Passing Faith to the Next Generation


Our son got married this summer, the last of our four children to get married. My husband tells people that “now we’re done parenting.” People always laugh with us because they know it’s not true. Parents don’t stop being parents just because their kids move out of the house. I know that, while we don’t have the day-to-day concerns about our kids that we used to, we still worry.

One thing that we worry about is their faith life – are they continuing to live a life of faith? We know we’re not alone in this. Christian parents everywhere want their children to follow Jesus. We often wish that there was a silver bullet of some sort or a simple set of procedures for parents to follow to ensure that our children have faith.

While he does not give such a list, Vern Bengston Professor of Sociology at the University of Southern California, has conducted a 35-year longitudinal study on the transmission of religion across generations. The results of his study are discussed in the interesting and encouraging book, Families and Faith: How Religion is Passed Down By Generations.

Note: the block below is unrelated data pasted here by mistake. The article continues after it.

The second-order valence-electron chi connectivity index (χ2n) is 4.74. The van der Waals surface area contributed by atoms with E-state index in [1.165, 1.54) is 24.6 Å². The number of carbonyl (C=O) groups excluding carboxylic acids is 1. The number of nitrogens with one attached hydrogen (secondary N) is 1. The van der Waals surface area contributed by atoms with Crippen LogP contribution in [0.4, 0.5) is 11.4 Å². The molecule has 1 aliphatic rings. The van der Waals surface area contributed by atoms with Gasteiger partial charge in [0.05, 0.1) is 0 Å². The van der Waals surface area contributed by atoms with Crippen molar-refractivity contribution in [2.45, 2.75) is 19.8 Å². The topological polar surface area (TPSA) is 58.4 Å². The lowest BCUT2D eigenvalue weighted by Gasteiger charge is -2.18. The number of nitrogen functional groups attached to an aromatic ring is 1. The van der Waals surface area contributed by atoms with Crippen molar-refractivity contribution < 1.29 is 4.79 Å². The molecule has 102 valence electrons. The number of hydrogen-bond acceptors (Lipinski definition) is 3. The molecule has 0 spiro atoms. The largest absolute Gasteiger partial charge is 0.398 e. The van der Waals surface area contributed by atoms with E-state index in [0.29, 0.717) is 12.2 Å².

While this is an academic book, Bengston unpacks his research in a way that is both readable and relatable. Bengston and his colleagues have determined that cultural changes don’t have as strong an influence as we might be led to believe. That’s good news for parents! He also points out that there are a number of factors that enter in to why some children continue in their parent’s faith and other’s don’t. One of the most encouraging conclusions is that families, parents and grandparents, are very important for religious transmission. This is an optimistic book that concludes that families are by and large very effective at transferring faith from generation to generation, and that the factors that come into play in today's world really don't make it any harder or easier to pass on faith now than it did 40 years ago. 

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One thing I found interesting about this study was that it pointed to the importance of the quality of the parent/child relationship in passing on our faith. It's important that we are intentional about talking with our kids about God but it may be even more important that our interactions with them be characterized by openness, affection, grace, and love--qualities that reflect God's heart for them too. It is nice to know that just loving our kids well helps them to love and admire the God we adore.